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Looking for word document I did not save - Computers & Internet

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The power just went out while you working on an important document you forgot to save.

Do not panic because Microsoft Word comes equipped with a feature that automatically will recover files you did not save.


Typically, this feature works by default.

The program allows you to change how often Word saves your documents and you can adjust the location where Microsoft Word saves these "Auto Recover" files.


Open up Microsoft Word.

Do not click on a file to open the program.

Instead, open the program by double-clicking on the program's icon.


Allow the program to load for a couple of minutes before clicking on anything.


Look on the left side of the screen.

If Microsoft Word recovered the file, a "Document Recovery" task pane will load.


Find the file's date.

Double-click on the file in the "Document Recovery" pane.


This will open the file in Microsoft Word.


Click on the "File Menu" and select "Save As."


Save the document as a ".doc" file type, and type a name for your document in the "File Name" box.


or


Open Microsoft Word to determine if the program auto-recovered your document.

If your software is set to auto-save your document every couple of minutes, when the program is restarted, any document that was not saved prior to closing, may appear in the auto-recover window on the left side of the screen.


Click on your document, and the last-saved file will open.

However, anything you typed after the last auto-save is gone, but at least you haven't lost the entire document.


Search the auto-recover files manually if the auto-recover pane did not appear when you opened MS Word.


Click the Start menu at the bottom of your computer screen, and click "Search." Some operating systems have the search option as a part of the Start menu.


Search for "*.asd" to search for any recovered files.


If you find the file, open Word, and click "Open" in the menu.

Search through all files, and locate the file that ended in .asd. Click "Open" to view your file.


If you are using Word 2002 or 2003, you need to restart your computer after clicking "Open." Re-open Word after your computer re-boots to view the recovered file.


Check your backup files.

If you have the "Always create backup copy" option selected in Word, you may be able to find a backup copy of your document.


Find the location where you last saved the document.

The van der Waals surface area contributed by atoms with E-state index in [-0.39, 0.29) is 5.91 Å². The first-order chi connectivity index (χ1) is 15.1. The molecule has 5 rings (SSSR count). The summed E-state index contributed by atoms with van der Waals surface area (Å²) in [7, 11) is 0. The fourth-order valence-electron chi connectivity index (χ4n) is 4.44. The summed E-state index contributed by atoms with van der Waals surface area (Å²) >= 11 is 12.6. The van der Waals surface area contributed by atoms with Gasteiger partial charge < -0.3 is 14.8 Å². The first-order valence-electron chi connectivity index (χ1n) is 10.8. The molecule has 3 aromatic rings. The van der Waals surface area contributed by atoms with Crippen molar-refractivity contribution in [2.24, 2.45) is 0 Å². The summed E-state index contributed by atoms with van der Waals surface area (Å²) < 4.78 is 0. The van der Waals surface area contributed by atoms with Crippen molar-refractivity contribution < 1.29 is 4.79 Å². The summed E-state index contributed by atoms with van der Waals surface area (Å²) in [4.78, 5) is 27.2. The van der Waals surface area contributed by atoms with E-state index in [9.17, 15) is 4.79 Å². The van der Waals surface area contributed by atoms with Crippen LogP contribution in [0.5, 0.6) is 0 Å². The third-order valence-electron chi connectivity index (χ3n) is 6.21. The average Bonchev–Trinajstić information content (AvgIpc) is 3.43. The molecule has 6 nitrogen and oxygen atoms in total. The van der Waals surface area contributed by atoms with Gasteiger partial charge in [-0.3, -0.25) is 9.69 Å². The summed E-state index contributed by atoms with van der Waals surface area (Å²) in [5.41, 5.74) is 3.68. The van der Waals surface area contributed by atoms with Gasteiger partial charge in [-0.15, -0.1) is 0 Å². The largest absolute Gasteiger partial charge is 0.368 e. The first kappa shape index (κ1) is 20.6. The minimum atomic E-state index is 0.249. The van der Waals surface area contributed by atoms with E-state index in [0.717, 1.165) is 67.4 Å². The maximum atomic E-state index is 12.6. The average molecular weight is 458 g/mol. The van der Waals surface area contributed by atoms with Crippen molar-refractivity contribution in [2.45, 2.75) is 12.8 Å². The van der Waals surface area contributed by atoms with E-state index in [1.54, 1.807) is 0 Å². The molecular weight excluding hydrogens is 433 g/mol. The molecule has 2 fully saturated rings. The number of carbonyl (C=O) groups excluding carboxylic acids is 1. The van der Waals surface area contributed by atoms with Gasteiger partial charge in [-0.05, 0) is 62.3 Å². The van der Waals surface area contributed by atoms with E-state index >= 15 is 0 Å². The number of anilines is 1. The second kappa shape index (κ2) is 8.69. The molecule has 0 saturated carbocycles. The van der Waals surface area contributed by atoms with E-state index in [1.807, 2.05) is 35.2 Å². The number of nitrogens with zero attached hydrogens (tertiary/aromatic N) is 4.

Check for the extension .wbk.


If there aren't any, search your whole computer for files with that extension.

Open your file by clicking "Open" in Word, and search all files for the .wbk extension.

Once you locate the file, click "Open."


Look in the temporary files on your computer.

Complete a search for files that end in the extension .tmp by typing "*.tmp" into the search box.


Narrow the search down to specific dates of when you were working on the document.

If the file does not show up, try searching for the "~*.*" convention.


Some temporary files are in this format instead.

If your document is now in your temporary files, you will need to recover the damaged document.

Search for it within Word.


Click "Open and Repair" when you find it.






Hope this helps




Posted on Nov 06, 2012

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Microsoft office word how to Save a document in PDF format ?


Hi Anir
To save in word you just open your document. Then in the top menu bar look for the "File" option click on it and then click on "Save as". On the bottom you have an option for formats to save your document in.

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1 Answer

I can't find my auto saved document


Step 1:
What sort of document IE: word , excell , office ......

Microsoft Word's AutoRecover feature periodically saves your document while you're working in it, even if you forget to save it manually. If you close the document accidentally, Word closes improperly or you unthinkingly write over a document or change something important, this function can save you from losing all your work. Although Word doesn't AutoSave constantly, it might have automatically saved your lost document more recently than you manually saved it. Word 2010 makes this rescue process even easier than earlier versions of Word; it stores all recently AutoSaved versions of your documents under the "File" tab.